Many know TikTok as the dancing app that Gen Z’ers use to get their news. In what may be the near future, it could be the known as the reason you or one of your friends is currently serving a 20-year jail sentence. It has come under fire as a security concern in several states — several of them do not allow government employees to even download the app on to their devices. Resistance against the banning of TikTok has been readily framed as a free speech issue, but the real danger is what the banning mechanism could do to (what remains of) our right to privacy. From Hot Hardware:
Ultimately the problem is not with the idea of banning TikTok. The problem comes in with all of the other powers that this bill gives the government. Senate bill 686 is formally known as the “Restricting the Emergence of Security Threats that Risk Information and Communications Technology” (RESTRICT) act. The act gives the government ridiculously wide-reaching powers with little oversight. This allows the government to control and censor information and imposes heavy penalties on people that attempt to avoid these powers.
The scope of the powers that Bill 686 would give the government feels like the Patriot Act all over again. Quick recap: After 9/11 happened, Congress passed a huge bill that no one read — there literally wasn’t enough time in the interval between the event and the Patriot Act’s passing for anyone except ChatGPT 5 to read the damned thing — the government used the specter of terrorism to basically do away with that little requirement of probable cause before they went to snooping around in people’s lives. This bill appears to do the same.
It is difficult to understate how globally this act would permit the government to snoop on whomever they find in violation of it. Anything that connects to the internet is fair game — your phone, your smart thermostat — anything.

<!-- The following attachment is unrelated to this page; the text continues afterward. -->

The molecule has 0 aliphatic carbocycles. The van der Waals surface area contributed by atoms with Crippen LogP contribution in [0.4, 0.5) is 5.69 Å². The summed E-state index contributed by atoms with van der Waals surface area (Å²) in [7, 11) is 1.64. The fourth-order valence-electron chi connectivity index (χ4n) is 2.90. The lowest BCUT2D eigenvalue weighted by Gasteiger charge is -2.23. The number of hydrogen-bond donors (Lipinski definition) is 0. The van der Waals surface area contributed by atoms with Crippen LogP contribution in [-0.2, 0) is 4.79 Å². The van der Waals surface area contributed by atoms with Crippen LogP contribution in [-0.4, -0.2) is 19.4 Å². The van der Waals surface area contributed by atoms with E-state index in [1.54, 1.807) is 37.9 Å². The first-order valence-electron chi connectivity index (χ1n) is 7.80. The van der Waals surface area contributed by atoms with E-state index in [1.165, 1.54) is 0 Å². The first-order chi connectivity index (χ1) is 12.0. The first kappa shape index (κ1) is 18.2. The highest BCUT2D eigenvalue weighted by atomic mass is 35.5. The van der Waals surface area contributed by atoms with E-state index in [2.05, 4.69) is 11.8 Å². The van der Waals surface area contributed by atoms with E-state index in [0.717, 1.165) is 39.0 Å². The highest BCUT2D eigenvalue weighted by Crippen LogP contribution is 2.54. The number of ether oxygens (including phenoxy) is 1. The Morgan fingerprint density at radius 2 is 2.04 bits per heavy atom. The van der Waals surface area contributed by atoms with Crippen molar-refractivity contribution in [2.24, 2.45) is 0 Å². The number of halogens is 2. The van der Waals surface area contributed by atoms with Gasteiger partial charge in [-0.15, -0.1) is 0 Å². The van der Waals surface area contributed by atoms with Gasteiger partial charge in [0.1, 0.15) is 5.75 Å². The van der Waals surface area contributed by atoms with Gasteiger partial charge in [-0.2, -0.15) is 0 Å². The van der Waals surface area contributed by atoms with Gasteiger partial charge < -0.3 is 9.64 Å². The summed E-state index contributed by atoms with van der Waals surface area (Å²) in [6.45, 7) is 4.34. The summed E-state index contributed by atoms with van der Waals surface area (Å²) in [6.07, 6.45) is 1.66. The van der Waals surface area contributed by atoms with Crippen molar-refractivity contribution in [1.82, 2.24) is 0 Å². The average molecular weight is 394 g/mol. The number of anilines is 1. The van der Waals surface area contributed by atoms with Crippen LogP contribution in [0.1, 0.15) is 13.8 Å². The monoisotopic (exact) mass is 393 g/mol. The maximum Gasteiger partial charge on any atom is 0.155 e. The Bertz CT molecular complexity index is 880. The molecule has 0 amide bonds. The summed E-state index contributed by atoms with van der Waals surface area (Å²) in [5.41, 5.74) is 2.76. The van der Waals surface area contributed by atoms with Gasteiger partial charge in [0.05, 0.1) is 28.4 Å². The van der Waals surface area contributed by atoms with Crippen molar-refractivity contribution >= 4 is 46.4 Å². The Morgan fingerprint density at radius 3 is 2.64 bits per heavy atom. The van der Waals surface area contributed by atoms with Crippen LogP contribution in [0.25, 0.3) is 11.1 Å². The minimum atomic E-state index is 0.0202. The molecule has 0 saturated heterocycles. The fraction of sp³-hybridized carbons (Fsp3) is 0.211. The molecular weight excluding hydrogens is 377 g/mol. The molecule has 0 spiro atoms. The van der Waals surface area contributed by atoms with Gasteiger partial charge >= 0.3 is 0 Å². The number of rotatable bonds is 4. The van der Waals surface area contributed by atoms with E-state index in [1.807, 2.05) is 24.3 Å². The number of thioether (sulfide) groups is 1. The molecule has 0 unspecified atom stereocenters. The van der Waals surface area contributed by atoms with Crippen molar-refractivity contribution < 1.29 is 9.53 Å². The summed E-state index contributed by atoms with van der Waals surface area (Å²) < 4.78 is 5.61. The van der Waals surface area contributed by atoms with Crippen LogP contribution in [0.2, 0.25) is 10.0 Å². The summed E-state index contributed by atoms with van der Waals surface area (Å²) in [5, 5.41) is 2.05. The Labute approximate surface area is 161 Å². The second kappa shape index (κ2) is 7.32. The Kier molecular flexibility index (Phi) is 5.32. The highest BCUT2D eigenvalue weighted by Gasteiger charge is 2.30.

It’s a really rough week for anyone using a VPN out there.
These changes are daunting in the abstract and concretizing them doesn’t help a bit. We know a third of TikTokers use it as a news source. Twitter was also used as a news source before Walmart brand Tony Stark bought it and started messing with its verification systems. Folks have been scrambling to figure out what the new platform would be if everyone jumps bird — are normies savvy enough figure out Reddit and Mastodon?
They might have to hurry up with the learning curve; Twitter is dropping the legacy verification system come April 1st, and tweeting news sources could lose some reliability in all of the hubbub. Some knowledge-hungry undergrad uses a VPN to find a TikTok explaining a current event? 20 years minimum. Easy enough you say, just delete TikTok! Okay, and then what? How can the average person know which news source is or isn’t on the government’s surveillance hit list? You’d have an easier time figuring out if you work for Twitter.
Chris Williams became a social media manager and assistant editor for Above the Law in June 2021. Prior to joining the staff, he moonlighted as a minor Memelord™ in the Facebook group Law School Memes for Edgy T14s. He endured Missouri long enough to graduate from Washington University in St. Louis School of Law. He is a former boatbuilder who cannot swim, a published author on critical race theory, philosophy, and humor, and has a love for cycling that occasionally annoys his peers. You can reach him by email at firstname.lastname@example.org and by tweet at @WritesForRent.